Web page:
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Overcoming My Body Image Issues

AngieYeoh /

Overcoming My Body Image Issues

Feeling the weight of comparison and competition

Published on 29 January, 2024

AngieYeoh /

Skye Tan


Skye Tan is an ex-journalist, current pastor and perennially, happy mom to two. She loves people and the mad dance of life and growth, and tries to help others get their waltz on despite life’s seasons.

Battling negative body image can often feel like a futile fight. But take heart, it is possible to overcome them.   

John Lim, now a writer who also speaks on youth and young adult issues, shares his own struggles with body image issues.  

“I remember when I was in primary school, I was in the trim and fit club, or the ‘tough club’. Despite exercising, my weight never went down. And my friends would tease me, ‘Eh, John, why you exercise so much still so fat.’” 

“I would try to laugh it off, but inside, I felt discontent with my weight and body image,” he said.  

From that early exposure to body shaming, John found that he would binge eat at major events in his life, such as when he was deciding what course to study at university.   

“I tried to quell the anxieties, and things got better because I saw a therapist. But the issue resurfaced when job hunting,” he adds. 

The desire to control is actually a coping mechanism.

Comparison and Control

When eating disorders emerge in children, parents often ask, “Why?” John wondered the same. “Dealing with the disorder was hard. I kept asking, ‘Why am I so weak? Why can’t I stop?’ It wasn’t just about the food,” he reflects.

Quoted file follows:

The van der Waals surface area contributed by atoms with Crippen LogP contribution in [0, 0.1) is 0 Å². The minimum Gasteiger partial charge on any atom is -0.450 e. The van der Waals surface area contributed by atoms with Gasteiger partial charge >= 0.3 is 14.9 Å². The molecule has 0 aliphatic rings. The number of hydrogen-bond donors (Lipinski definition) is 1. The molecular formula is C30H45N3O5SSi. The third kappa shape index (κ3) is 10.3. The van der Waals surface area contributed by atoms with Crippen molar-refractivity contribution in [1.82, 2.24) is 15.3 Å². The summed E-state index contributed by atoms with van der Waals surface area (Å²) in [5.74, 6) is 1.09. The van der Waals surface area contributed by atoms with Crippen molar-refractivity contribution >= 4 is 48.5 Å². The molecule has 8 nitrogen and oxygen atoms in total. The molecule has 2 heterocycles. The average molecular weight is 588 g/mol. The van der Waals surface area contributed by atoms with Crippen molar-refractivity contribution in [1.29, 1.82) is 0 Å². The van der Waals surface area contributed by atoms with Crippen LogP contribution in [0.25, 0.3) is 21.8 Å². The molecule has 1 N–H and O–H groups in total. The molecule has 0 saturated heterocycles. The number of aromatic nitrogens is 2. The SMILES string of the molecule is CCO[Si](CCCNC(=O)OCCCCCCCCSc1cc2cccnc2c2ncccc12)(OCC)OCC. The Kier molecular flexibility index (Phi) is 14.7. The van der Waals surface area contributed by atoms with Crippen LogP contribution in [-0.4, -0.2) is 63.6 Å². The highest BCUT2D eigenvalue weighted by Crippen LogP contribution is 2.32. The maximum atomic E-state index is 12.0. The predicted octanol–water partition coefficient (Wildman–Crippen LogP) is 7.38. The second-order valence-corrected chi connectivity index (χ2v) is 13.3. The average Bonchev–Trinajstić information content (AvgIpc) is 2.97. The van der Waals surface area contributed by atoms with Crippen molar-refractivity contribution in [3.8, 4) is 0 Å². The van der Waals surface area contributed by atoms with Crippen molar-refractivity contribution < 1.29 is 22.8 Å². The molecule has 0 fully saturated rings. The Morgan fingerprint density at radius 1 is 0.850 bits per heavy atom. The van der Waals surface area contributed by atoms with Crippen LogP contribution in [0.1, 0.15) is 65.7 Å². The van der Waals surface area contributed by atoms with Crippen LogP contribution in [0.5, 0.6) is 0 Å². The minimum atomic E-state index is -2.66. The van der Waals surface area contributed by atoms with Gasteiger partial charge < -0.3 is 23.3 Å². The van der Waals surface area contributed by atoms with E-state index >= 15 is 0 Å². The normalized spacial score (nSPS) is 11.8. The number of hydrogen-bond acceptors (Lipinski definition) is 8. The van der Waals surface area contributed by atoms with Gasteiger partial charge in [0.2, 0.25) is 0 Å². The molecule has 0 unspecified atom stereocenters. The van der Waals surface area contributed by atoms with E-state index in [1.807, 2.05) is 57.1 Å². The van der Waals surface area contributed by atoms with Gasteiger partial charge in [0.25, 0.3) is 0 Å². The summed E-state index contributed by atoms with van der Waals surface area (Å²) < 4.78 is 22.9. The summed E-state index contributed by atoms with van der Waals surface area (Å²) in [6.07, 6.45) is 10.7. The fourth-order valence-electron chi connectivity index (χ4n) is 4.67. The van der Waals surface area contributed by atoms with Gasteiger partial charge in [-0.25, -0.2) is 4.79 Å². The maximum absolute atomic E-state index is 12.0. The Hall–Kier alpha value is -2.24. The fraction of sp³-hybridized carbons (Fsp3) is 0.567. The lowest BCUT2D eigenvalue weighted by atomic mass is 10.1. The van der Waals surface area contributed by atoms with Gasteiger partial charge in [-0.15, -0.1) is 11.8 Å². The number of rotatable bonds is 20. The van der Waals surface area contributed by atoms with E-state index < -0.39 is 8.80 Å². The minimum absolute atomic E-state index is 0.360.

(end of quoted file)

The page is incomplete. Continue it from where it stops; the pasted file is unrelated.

“In Singapore’s competitive environment, it can be common to feel that one is not good enough. Comparisons in academics from parents and peers weigh heavily. This spills over into other areas like body image. You start thinking something’s wrong and try to control it through dieting or an eating disorder,” he explains.

Comparison can be unwittingly encouraged by social media and peer comments about weight and appearance, but the desire to control is actually a coping mechanism. There are many things our children can’t control like their peers’ behaviour or their academic grades but they can control their food intake.

John puts it this way – “It’s like the things that you do externally to gain a sense of control over your circumstances.”

Even though it seems more fun to be elsewhere, being with them matters. 

Relational Risk

Everyone needs people willing to connect with them, even when they’re not receptive.  
For John, a friend from volunteering was a turning point in his recovery.  
I was bingeing heavily and was not in good shape. But my friend kept asking me, and never gave up on me. He also kept trying to joke and lighten the mood, even when I wasn’t fun to be around,” John shares.  
He urges parents and friends to take the relational risk and reach out to those who are struggling. “Even though it seems more fun to be elsewhere, being with them matters. You can pick up warning signs of eating disorders, like changes in eating habits, excessive bathroom time, or social withdrawal, he advises.